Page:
Makes 16 servings

Notes: As the westernmost state, Hawaii has been pivotal in introducing us to a whole range of foods and flavors from the Far East and South Seas. This rich dessert uses Hawaii's signature nut. Make up to 2 days ahead; store airtight at room temperature.

How to Make It

Step 1

Reserve 3 or 4 whole nuts for garnish. Rub remaining macadamias in a towel to remove excess salt; lift nuts from towel and set aside.

Step 2

With your fingers or a food processor, mix or whirl flour, 1/2 cup sugar, and butter until mixture is fine crumbs. Add egg and mix with a fork or whirl until dough holds together; pat into a ball.

Step 3

Press 2/3 of the pastry over the bottom and sides of a 1 1/2-inch-deep, 9-inch-wide round cake pan with removable rim. Cover and chill. Roll remaining pastry between 2 sheets of waxed paper into a 9-inch-wide round. Chill flat.

Step 4

Meanwhile, pour remaining 2 cups sugar into a 10- to 12-inch nonstick frying pan. Set over medium-high heat and stir often until sugar melts and turns pale amber, about 7 minutes.

Step 5

Pour in cream (mixture will bubble up) and remove from heat. Stir until sauce is smooth, about 5 minutes. Stir in nuts (except those reserved for garnish). Let nut mixture cool 10 to 20 minutes, then pour into pastry shell.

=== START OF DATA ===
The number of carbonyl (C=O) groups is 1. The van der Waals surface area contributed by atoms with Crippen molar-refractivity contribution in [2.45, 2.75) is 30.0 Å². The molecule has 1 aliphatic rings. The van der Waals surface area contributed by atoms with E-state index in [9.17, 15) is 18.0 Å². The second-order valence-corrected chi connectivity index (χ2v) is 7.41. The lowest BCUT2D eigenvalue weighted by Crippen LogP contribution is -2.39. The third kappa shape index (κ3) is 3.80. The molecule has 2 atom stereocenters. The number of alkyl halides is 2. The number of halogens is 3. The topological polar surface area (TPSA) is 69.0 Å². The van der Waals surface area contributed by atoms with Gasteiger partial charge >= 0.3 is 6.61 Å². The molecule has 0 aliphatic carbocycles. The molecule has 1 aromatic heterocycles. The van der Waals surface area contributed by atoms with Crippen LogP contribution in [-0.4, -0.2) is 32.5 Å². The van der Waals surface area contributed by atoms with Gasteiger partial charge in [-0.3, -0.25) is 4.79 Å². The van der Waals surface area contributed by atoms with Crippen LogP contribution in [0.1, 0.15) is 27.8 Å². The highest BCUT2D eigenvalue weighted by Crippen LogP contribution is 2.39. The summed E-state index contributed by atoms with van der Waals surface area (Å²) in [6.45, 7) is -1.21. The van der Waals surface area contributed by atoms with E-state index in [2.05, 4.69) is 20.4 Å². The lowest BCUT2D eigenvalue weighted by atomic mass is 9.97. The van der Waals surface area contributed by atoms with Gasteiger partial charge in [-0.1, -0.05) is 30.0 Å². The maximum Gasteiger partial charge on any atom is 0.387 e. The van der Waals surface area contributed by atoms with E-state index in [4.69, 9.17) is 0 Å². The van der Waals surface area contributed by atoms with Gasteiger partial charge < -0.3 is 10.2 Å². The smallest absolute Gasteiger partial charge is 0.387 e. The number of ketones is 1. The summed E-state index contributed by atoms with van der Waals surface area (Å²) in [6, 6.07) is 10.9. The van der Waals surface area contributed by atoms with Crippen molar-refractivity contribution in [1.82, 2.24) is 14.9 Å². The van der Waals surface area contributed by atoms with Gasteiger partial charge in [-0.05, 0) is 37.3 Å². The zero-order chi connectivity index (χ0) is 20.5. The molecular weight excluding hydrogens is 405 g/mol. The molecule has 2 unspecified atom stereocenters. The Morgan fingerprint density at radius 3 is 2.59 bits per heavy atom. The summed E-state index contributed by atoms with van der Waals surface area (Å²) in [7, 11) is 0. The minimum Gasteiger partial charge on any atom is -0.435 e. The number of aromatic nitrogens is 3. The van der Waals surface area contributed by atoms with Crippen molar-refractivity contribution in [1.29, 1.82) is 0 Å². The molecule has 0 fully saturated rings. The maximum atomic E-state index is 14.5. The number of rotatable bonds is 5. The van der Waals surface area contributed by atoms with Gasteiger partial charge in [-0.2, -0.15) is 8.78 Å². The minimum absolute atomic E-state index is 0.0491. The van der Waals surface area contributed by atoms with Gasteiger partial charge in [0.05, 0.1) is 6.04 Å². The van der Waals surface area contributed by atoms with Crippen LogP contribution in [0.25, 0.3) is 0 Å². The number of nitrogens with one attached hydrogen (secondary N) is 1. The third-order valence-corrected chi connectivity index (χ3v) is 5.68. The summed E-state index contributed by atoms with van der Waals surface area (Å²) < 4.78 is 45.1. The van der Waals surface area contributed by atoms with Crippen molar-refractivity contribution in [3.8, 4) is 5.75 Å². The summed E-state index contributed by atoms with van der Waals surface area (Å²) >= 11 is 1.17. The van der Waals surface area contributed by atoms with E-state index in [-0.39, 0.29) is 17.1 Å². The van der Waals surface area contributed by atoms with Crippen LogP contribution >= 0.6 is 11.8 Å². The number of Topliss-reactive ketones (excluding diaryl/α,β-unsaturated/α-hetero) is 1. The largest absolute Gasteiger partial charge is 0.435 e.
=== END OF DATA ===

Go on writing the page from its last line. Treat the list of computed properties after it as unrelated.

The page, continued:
Step 6

Peel 1 sheet of waxed paper from pastry round and invert pastry onto nut-filled torte. Peel off remaining paper. Fold edges of top pastry in until flush with pan rim. Press pastry rim with the flour-dipped tines of a fork to seal. Brush top of torte lightly with beaten egg white.

Step 7

Bake in a 325° oven until deep golden brown, about 1 hour.

Step 8

Cool in pan on a rack 10 to 20 minutes. Run a thin knife between pastry and pan rim. Remove rim and let torte cool.

Step 9

Garnish with reserved macadamia nuts. Cut into thin wedges.

Ratings & Reviews

wagnerbarbara's Review

December 30, 2011
I've made this several times to rave reviews. It is delicious, not difficult, and very impressive. Don't forget the egg wash on the top crust. This step is crucial for a professional presentation, as I found out when I forgot it once!